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We've all heard it said that it's important not to label our children. "She's the shy one." "He's the trouble maker." "If she's this moody now, she's going to be big trouble by the time she's a teen."
As a mom of 10, I learned personally that this type of labeling does not benefit our children. Up until my daughter, Leslie, was 4 years old, I thought she was shy. She always hid behind me when we were around new people, and I gave her that label.
Then I realized: Leslie wasn't shy; she just didn't know who to respond to adults who complimented her naturally curly hair or asked her simple questions like, "Did you draw that picture?" Once I took the time with Leslie to role-play these situations and practice her responses, she was a new child. She was outgoing and personable. Now she's a missionary overseas and interacts with new people all the time. I hate to think what would have happened if I would have kept labeling her shy.
Then again, there are some labels we need to place on our children. They need to know about their unique roles and how they belong in God's kingdom. Here are three ways to label our children the right way.
Speak whom you want your child to be with God's help. "When my first child was going through a difficult time when she was 3 years old, I would hug her several times a day and tell her she was my happy girl," says my friend Robin. "I have also spoken the Word over my children, telling them they are gifted; called; purposed; strong; a leader, not a follower; and a weapon in God's hand!" When we speak these words over our children, they soon start to believe them, and they can grow into who God made them to be.
Speak whom they already are to God. "I tell my daughter she God's. I tell her she is loved, wanted, and created with a kingdom purpose," said my friend Jessica. "I tell her she is a leader. God gave her the gift of a strong will. She has determination and drive. She is beautiful. She is amazing." When we share how God sees our child, it will grow their faith and confidence in Him.
I often share Psalm 139:13-14 with my children, "You brought my inner parts into being; You wove me in my mother's womb. I will praise you, for You made me with fear and wonder; marvelous are Your works, and You know me completely."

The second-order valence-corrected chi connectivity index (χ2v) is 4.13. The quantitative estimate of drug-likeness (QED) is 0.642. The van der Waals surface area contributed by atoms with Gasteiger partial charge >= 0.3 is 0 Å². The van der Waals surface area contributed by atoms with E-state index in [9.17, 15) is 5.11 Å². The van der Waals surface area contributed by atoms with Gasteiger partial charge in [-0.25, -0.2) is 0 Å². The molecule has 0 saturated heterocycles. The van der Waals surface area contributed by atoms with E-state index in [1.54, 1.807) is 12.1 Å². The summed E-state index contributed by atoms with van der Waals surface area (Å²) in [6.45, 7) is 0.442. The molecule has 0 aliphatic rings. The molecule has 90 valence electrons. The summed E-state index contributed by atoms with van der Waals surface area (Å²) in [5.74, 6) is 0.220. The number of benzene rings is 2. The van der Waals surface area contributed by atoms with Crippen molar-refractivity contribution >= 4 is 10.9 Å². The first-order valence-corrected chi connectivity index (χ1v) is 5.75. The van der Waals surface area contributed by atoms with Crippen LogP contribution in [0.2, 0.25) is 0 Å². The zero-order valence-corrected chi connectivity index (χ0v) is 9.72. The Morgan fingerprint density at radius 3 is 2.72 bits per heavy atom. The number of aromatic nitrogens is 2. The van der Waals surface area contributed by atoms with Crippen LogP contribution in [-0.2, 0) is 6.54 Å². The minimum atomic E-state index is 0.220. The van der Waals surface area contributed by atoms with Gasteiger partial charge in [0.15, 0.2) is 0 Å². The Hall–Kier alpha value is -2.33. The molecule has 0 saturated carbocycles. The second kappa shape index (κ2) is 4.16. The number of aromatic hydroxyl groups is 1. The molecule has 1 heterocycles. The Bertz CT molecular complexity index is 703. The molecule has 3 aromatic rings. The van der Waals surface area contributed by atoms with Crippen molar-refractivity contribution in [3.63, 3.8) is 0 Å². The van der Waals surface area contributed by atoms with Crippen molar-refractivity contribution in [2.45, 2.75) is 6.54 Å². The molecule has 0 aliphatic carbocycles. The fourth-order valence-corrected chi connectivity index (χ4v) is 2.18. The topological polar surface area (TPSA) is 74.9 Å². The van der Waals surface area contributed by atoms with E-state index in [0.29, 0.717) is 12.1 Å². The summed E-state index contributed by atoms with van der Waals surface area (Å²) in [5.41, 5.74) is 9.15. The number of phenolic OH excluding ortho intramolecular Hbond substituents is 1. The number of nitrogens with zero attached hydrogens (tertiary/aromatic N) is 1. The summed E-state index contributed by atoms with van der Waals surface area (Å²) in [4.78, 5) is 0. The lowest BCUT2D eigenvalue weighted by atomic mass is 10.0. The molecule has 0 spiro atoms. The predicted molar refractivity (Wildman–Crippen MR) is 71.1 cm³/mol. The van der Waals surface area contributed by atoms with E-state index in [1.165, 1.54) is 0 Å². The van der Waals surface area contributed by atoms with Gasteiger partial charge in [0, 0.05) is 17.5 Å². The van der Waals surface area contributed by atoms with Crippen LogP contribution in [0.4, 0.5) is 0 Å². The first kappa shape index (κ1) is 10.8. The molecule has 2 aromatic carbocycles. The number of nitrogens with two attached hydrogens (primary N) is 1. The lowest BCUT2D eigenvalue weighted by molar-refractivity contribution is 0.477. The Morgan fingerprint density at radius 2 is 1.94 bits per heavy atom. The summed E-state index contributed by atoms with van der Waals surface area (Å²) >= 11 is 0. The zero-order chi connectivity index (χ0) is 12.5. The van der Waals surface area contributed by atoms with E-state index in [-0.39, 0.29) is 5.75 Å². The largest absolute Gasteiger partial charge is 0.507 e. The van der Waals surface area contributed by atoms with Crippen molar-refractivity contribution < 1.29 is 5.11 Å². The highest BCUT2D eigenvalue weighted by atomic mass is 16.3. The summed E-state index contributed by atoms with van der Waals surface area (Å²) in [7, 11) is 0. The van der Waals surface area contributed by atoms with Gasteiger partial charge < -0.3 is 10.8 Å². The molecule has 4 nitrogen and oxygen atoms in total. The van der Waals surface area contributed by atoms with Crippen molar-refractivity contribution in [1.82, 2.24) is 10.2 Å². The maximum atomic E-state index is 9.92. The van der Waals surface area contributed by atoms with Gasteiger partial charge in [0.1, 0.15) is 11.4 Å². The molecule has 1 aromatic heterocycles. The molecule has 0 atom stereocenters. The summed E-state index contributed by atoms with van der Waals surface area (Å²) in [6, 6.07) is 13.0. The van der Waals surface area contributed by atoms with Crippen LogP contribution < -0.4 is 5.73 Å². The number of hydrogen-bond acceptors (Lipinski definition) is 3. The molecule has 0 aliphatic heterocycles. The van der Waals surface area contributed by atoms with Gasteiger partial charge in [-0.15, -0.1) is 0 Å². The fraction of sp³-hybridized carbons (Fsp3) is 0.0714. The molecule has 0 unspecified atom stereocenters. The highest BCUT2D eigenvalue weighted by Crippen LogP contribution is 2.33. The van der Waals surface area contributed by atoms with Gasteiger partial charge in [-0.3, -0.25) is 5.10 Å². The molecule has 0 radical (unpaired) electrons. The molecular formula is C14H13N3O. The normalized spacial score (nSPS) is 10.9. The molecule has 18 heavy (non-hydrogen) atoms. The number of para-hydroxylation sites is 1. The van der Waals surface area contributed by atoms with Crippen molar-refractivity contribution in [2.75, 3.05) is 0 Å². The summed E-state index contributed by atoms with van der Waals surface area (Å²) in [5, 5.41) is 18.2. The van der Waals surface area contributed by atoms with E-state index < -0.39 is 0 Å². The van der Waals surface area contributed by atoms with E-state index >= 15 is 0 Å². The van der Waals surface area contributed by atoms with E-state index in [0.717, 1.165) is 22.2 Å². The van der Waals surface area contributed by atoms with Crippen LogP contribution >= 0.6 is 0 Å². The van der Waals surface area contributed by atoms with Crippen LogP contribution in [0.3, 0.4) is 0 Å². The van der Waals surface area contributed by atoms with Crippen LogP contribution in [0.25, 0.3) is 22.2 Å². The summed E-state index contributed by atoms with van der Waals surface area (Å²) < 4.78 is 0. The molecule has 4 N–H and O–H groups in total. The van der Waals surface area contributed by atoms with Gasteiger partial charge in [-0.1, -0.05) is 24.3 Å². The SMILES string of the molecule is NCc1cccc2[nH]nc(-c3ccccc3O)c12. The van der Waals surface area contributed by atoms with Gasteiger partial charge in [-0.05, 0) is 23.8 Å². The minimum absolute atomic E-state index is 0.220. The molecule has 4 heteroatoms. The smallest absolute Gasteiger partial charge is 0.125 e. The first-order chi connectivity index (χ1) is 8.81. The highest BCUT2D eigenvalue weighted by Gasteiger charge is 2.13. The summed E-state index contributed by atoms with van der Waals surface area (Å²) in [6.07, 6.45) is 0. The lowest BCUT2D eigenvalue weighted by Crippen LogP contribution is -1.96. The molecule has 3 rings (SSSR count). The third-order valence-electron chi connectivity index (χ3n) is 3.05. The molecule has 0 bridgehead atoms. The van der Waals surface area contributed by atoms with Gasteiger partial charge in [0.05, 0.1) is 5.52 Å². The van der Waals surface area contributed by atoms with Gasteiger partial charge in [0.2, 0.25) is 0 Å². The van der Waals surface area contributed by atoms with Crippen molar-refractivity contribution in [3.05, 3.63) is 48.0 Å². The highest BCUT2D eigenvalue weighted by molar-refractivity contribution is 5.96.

Even my adopted children know they were created by God for a purpose. As Ephesians 2:10 says, "For we are God's workmanship, created in Christ Jesus for good works, which God prepared beforehand, so that we should walk in them." That's an important thing for our children to know!
Speak what God is doing in their lives. When we praise everything our children do, they start to believe the world revolves around them. Instead, we need to label where we see God at work. Can we see God's hand using our children, directing them, guiding them?
From a young age, my daughter Leslie felt called to be a missionary. Instead of telling her, "I'm so proud of you for making that decision," I told her, "I can see that God has His hand upon your life. I can't want to see what He has in store for you. God has a heart for people around the world."
"I have always felt that telling my children I was proud of them was so wrong, since pride is the root of evil," says my friend Gaye. "What I found was better to tell them is that I was so proud of what God was doing in their lives. That way they learn to trust God and what He is doing in their lives and not themselves. Plus, it takes pressure off them for things they are not able to do."
Remind your child that all the good within them comes from God at work in their lives. Make it clear that as they continue to step out to love and serve others God will be there to help and guide.
Overall, our children need to hear from our mouths who God designed them to be and for what purpose. Sharing how we see God at work helps our children see how God has created them, how He is working and how He will continue to work in the future. These labels will stick for life and guide them into the men and women God designed for them to be.
Tricia Goyer is a busy mom of 10, grandmother of two, and wife to John. Somewhere around the hustle and bustle of family life, she manages to find the time to write fictional tales delighting and entertaining readers and non-fiction titles offering encouragement and hope. A best-selling author, Tricia has published 50 books to date and has written more than 500 articles. She is a two-time Carol Award winner as well as a Christy and ECPA Award Nominee. To connect with Tricia, go to TriciaGoyer.com or www.Facebook.com/AuthorTriciaGoyer.
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